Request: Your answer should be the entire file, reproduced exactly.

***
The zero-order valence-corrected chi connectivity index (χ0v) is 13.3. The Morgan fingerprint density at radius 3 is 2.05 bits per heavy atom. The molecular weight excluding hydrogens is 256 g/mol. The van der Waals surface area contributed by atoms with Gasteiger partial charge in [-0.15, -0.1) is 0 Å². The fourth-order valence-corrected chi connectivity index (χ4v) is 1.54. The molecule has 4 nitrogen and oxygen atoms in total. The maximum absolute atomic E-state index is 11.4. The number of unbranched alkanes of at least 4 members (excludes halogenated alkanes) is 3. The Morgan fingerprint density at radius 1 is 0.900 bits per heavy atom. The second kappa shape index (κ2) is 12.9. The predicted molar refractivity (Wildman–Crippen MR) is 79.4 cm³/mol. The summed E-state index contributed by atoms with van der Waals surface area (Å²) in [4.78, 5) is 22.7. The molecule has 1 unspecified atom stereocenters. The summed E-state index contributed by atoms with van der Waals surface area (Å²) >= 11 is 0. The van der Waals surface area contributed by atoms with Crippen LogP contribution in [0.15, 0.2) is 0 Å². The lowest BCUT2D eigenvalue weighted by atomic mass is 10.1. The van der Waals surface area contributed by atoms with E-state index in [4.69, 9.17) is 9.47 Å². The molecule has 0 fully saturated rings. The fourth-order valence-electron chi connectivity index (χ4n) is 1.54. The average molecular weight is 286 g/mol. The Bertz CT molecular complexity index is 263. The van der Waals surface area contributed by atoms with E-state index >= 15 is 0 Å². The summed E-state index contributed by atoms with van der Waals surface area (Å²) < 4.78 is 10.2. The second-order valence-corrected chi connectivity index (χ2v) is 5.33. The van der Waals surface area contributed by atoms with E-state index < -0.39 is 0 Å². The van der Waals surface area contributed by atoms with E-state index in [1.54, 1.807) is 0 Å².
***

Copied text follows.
The zero-order valence-corrected chi connectivity index (χ0v) is 13.3. The Morgan fingerprint density at radius 3 is 2.05 bits per heavy atom. The molecular weight excluding hydrogens is 256 g/mol. The van der Waals surface area contributed by atoms with Gasteiger partial charge in [-0.15, -0.1) is 0 Å². The fourth-order valence-corrected chi connectivity index (χ4v) is 1.54. The molecule has 4 nitrogen and oxygen atoms in total. The maximum absolute atomic E-state index is 11.4. The number of unbranched alkanes of at least 4 members (excludes halogenated alkanes) is 3. The Morgan fingerprint density at radius 1 is 0.900 bits per heavy atom. The second kappa shape index (κ2) is 12.9. The predicted molar refractivity (Wildman–Crippen MR) is 79.4 cm³/mol. The summed E-state index contributed by atoms with van der Waals surface area (Å²) in [4.78, 5) is 22.7. The molecule has 1 unspecified atom stereocenters. The summed E-state index contributed by atoms with van der Waals surface area (Å²) >= 11 is 0. The van der Waals surface area contributed by atoms with Crippen LogP contribution in [0.15, 0.2) is 0 Å². The lowest BCUT2D eigenvalue weighted by atomic mass is 10.1. The van der Waals surface area contributed by atoms with E-state index in [4.69, 9.17) is 9.47 Å². The molecule has 0 fully saturated rings. The fourth-order valence-electron chi connectivity index (χ4n) is 1.54. The average molecular weight is 286 g/mol. The Bertz CT molecular complexity index is 263. The van der Waals surface area contributed by atoms with E-state index >= 15 is 0 Å². The summed E-state index contributed by atoms with van der Waals surface area (Å²) < 4.78 is 10.2. The second-order valence-corrected chi connectivity index (χ2v) is 5.33. The van der Waals surface area contributed by atoms with E-state index < -0.39 is 0 Å². The van der Waals surface area contributed by atoms with E-state index in [1.54, 1.807) is 0 Å².